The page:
This article appeared in the January 2023 issue of Resource Recycling. Subscribe today for access to all print content.


Data from the U.S. Environmental Protection Agency shows that in 2010, the country produced roughly 11.1 million tons of wood that went to landfills, compared with 2.3 million tons that was recycled.

That dumped wood equated to more than $1 billion in potential revenue that could have been earned from selling for manufacturing or construction purposes.

Fast-forward to 2018 (the most recent year for which EPA data is available), and the waste wood that went to landfills grew to 12.2 million tons, making it almost 8.3% of all municipal solid waste heading to landfill.

Clearly, there are opportunities to improve collection and reuse for this material, and local recycling programs can be an important part of the solution. This article will offer local officials and others more details on this often-overlooked segment of the waste stream and provide some perspective on how to keep more tonnages in use, instead of in disposal.

Sources of generation

The primary source of wood waste in the U.S. is material cast off during residential construction projects. This category includes lumber, both new and used, generated during new builds or remodeling.

These materials may be too damaged to be reused in another home or building, but they are often safe for casual uses like landscaping projects or furniture-making if they can be effectively recovered.

Demolition waste is another source of waste wood – this material comes from old commercial buildings that have been demolished due to damage or obsolescence.

The wood from these buildings may be more damaged than that found on residential construction sites, but it’s still perfectly safe for use in other applications with basic carpentry skills and tools.

Firewood scraps are another type of scrap wood prime for reuse by someone with basic carpentry skills and tools. This material comes from trees cut down for firewood, but it has been deemed unsuitable for that purpose.

Scrap wood is also available from local sawmills that process trees into lumber products. The sizing and quality of scrap wood varies depending on production processes. Usually, this material is available at low cost and is ready for use immediately.

The local role

Local officials have a unique opportunity to improve the recycling of wood. They can do this by working with government officials in their state to ensure that wood is included in recycling programs.

Additionally, some local governments have launched robust wood recycling programs. Cities can recover wood with other yard waste, and many large cities have curbside collection programs for yard trimmings and other organic debris that could incorporate wood materials.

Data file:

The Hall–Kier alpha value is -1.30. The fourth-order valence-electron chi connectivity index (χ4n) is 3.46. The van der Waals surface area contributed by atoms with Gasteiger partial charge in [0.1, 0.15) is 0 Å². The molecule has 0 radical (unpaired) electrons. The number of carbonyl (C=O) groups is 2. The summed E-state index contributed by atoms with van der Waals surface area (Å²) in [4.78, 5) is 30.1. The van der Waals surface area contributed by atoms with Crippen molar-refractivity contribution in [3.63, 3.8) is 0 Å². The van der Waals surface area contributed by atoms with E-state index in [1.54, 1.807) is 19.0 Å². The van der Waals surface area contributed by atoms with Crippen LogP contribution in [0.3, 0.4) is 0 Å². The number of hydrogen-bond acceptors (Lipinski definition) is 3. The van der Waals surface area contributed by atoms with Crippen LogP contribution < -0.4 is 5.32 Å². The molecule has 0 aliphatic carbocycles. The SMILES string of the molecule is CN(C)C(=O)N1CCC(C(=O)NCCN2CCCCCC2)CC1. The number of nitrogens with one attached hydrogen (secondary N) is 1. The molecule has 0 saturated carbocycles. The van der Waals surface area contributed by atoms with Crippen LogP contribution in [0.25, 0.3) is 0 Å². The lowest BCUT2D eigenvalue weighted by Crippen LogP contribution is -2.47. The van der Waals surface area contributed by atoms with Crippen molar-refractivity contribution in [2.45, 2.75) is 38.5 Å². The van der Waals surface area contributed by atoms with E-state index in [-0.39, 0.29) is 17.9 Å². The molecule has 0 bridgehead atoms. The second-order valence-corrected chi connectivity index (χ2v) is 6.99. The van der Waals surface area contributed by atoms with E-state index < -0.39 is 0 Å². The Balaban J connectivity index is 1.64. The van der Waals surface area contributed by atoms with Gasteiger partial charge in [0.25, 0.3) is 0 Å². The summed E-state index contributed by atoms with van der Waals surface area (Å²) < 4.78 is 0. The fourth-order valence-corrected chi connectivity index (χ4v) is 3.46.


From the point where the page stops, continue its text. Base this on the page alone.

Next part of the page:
In other cases, municipalities accept wood for free at recycling drop-off centers.

These local recycling centers, which tend to collect materials in multiple streams (and thus keep quality high), allow small businesses and craftspeople to use recycled materials in their products without investing in large amounts of raw material.

To increase the recycling of unused wood, local recycling program coordinators must educate the public and make it easier for people to recycle this material.

Many people do not realize that it is possible to recycle unused wood. They may also have no idea where they can take their unwanted wood to be recycled.

Local recycling coordinators can take steps to let people know which types of wood can be recycled, including softwood, hardwood, blockboard, plywood, chipboard, hardboard and others.

The public also needs more information about how valuable wood can be when appropriately recycled and used again as building materials, furniture and other products.

Community momentum

Coordinators can work within their community to increase access to local recycling options. They can talk with local government leaders or other organizations about adding more drop-off locations for wood waste.
Sponsoring a wood waste collection event can be a great way to help people understand how important it is to recycle their unused wood.

A collection event can also help educate residents about how their local recycling center operates and what types of materials they accept for recycling.

Another step toward developing community momentum is talking with building contractors or businesses who might be willing to offer wood recycling bins near their construction sites or other places where they generate wood waste.

Additionally, coordinators can tell their state representatives that they want more waste diversion programs in their community or school district. They will then be able to pass on the message to other legislators who may be able to take action on this issue.


Ben Eagle is content manager at Carved, an Indiana company that uses recovered wood to design and manufacture handmade wooden cases for mobile phones. He can be contacted at [email protected]

This article appeared in the January 2023 issue of Resource Recycling. Subscribe today for access to all print content.